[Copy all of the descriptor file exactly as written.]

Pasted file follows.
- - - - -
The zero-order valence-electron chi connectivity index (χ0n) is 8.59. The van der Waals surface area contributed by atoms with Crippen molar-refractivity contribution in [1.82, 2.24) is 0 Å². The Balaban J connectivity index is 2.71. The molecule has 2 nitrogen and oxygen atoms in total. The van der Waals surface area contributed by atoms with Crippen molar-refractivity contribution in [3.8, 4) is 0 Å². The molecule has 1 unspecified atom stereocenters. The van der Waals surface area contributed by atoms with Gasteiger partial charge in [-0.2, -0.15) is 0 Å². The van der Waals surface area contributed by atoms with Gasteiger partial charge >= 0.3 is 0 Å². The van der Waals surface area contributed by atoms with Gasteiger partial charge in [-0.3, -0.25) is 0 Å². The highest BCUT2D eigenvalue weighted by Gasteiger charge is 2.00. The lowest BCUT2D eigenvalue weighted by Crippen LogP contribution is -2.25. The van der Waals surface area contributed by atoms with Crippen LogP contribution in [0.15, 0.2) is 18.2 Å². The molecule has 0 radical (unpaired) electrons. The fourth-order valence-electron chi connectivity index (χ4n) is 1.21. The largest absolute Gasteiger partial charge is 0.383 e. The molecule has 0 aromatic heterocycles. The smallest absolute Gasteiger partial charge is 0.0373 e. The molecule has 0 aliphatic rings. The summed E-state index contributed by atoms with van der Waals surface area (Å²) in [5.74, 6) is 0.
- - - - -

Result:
The zero-order valence-electron chi connectivity index (χ0n) is 8.59. The van der Waals surface area contributed by atoms with Crippen molar-refractivity contribution in [1.82, 2.24) is 0 Å². The Balaban J connectivity index is 2.71. The molecule has 2 nitrogen and oxygen atoms in total. The van der Waals surface area contributed by atoms with Crippen molar-refractivity contribution in [3.8, 4) is 0 Å². The molecule has 1 unspecified atom stereocenters. The van der Waals surface area contributed by atoms with Gasteiger partial charge in [-0.2, -0.15) is 0 Å². The van der Waals surface area contributed by atoms with Gasteiger partial charge >= 0.3 is 0 Å². The van der Waals surface area contributed by atoms with Gasteiger partial charge in [-0.3, -0.25) is 0 Å². The highest BCUT2D eigenvalue weighted by Gasteiger charge is 2.00. The lowest BCUT2D eigenvalue weighted by Crippen LogP contribution is -2.25. The van der Waals surface area contributed by atoms with Crippen LogP contribution in [0.15, 0.2) is 18.2 Å². The molecule has 0 radical (unpaired) electrons. The fourth-order valence-electron chi connectivity index (χ4n) is 1.21. The largest absolute Gasteiger partial charge is 0.383 e. The molecule has 0 aromatic heterocycles. The smallest absolute Gasteiger partial charge is 0.0373 e. The molecule has 0 aliphatic rings. The summed E-state index contributed by atoms with van der Waals surface area (Å²) in [5.74, 6) is 0.